HUSSAIN: Certainly, they helped these militant organizations, because [the militants] were helping and serving Pakistan’s regional policy. They were used as instruments of policy for over 20 years, but definitely things changed after 9-11. First, there was pressure from the United States. The Pakistan and American government suspended the support of the Taliban government. Despite the fact the ISI had helped prop up the Taliban government in Afghanistan- which also helped America as well. Obviously, then there was suspicion that the part of the ISI had still—if not directly patronizing the militant organizations—continued to have that link.
Over the past 2 years, this is no longer the situation. Until December 2006, we had not seen the army or military organizations targeted by the militants. But this changes after 2 or 3 incidents. Particularly, about 80 so-called militants, or people say, madrassa students, were killed. That was the turning point I suppose. The attack was supposedly carried out by the U.S., but the Pakistani government owned it.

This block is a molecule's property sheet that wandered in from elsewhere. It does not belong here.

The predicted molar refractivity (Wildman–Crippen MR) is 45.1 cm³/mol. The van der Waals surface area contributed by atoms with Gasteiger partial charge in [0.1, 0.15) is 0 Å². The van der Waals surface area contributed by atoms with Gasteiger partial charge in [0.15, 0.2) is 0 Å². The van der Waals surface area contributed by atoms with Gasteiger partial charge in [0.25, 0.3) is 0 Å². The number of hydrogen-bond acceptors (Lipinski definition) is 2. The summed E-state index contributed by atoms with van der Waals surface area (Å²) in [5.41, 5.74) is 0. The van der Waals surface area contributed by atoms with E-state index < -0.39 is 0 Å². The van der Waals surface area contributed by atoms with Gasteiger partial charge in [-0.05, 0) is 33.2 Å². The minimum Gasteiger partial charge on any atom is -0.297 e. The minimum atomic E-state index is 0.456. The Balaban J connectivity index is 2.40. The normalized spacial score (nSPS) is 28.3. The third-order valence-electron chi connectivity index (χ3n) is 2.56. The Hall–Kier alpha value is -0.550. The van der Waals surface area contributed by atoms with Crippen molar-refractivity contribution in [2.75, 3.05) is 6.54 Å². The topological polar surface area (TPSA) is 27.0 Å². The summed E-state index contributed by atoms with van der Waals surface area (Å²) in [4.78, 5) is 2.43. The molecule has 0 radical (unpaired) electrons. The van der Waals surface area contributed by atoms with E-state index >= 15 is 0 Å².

After that, we had seen - for the first time- militants had targeted the army outside the tribal areas. A suicide bomb attack on the training ground in Northern province killed about 40 soldiers. It increased further in July 2007, after the raid on the Red Mosque [Pakistani commando units killed nearly 173 radical students, when overtaking the besieged Red Mosque.] After that, we’ve seen a large rise in suicide bomb attacks. The army and intelligence service agencies then became the prime target of those attacks. That would be the turning point. There have been at least 7 to 8 attacks in Rawalpindi [District of Pakistan in Northern Punjab province] alone.